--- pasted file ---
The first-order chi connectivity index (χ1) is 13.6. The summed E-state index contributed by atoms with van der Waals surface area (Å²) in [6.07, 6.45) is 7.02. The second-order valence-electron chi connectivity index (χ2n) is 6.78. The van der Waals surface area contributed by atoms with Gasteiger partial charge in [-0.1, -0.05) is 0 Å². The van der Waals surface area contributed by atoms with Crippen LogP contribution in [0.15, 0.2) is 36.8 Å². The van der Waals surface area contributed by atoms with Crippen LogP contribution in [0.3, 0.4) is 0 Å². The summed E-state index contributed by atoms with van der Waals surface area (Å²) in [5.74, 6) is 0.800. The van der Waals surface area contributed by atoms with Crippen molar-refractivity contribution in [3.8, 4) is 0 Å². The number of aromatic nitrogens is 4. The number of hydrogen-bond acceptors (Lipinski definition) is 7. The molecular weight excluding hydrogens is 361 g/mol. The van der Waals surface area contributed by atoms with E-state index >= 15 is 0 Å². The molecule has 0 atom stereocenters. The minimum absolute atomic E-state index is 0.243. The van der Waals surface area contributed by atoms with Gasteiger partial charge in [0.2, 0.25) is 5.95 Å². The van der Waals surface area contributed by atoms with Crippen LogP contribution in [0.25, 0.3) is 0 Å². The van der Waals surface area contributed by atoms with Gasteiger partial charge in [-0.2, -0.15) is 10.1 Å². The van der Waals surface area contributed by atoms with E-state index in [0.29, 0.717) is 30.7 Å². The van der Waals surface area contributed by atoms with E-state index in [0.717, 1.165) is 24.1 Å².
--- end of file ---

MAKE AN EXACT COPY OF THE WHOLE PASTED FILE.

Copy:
The first-order chi connectivity index (χ1) is 13.6. The summed E-state index contributed by atoms with van der Waals surface area (Å²) in [6.07, 6.45) is 7.02. The second-order valence-electron chi connectivity index (χ2n) is 6.78. The van der Waals surface area contributed by atoms with Gasteiger partial charge in [-0.1, -0.05) is 0 Å². The van der Waals surface area contributed by atoms with Crippen LogP contribution in [0.15, 0.2) is 36.8 Å². The van der Waals surface area contributed by atoms with Crippen LogP contribution in [0.3, 0.4) is 0 Å². The summed E-state index contributed by atoms with van der Waals surface area (Å²) in [5.74, 6) is 0.800. The van der Waals surface area contributed by atoms with Crippen molar-refractivity contribution in [3.8, 4) is 0 Å². The number of aromatic nitrogens is 4. The number of hydrogen-bond acceptors (Lipinski definition) is 7. The molecular weight excluding hydrogens is 361 g/mol. The van der Waals surface area contributed by atoms with E-state index >= 15 is 0 Å². The molecule has 0 atom stereocenters. The minimum absolute atomic E-state index is 0.243. The van der Waals surface area contributed by atoms with Gasteiger partial charge in [0.2, 0.25) is 5.95 Å². The van der Waals surface area contributed by atoms with Crippen LogP contribution in [0.25, 0.3) is 0 Å². The van der Waals surface area contributed by atoms with Gasteiger partial charge in [-0.2, -0.15) is 10.1 Å². The van der Waals surface area contributed by atoms with E-state index in [0.29, 0.717) is 30.7 Å². The van der Waals surface area contributed by atoms with E-state index in [0.717, 1.165) is 24.1 Å².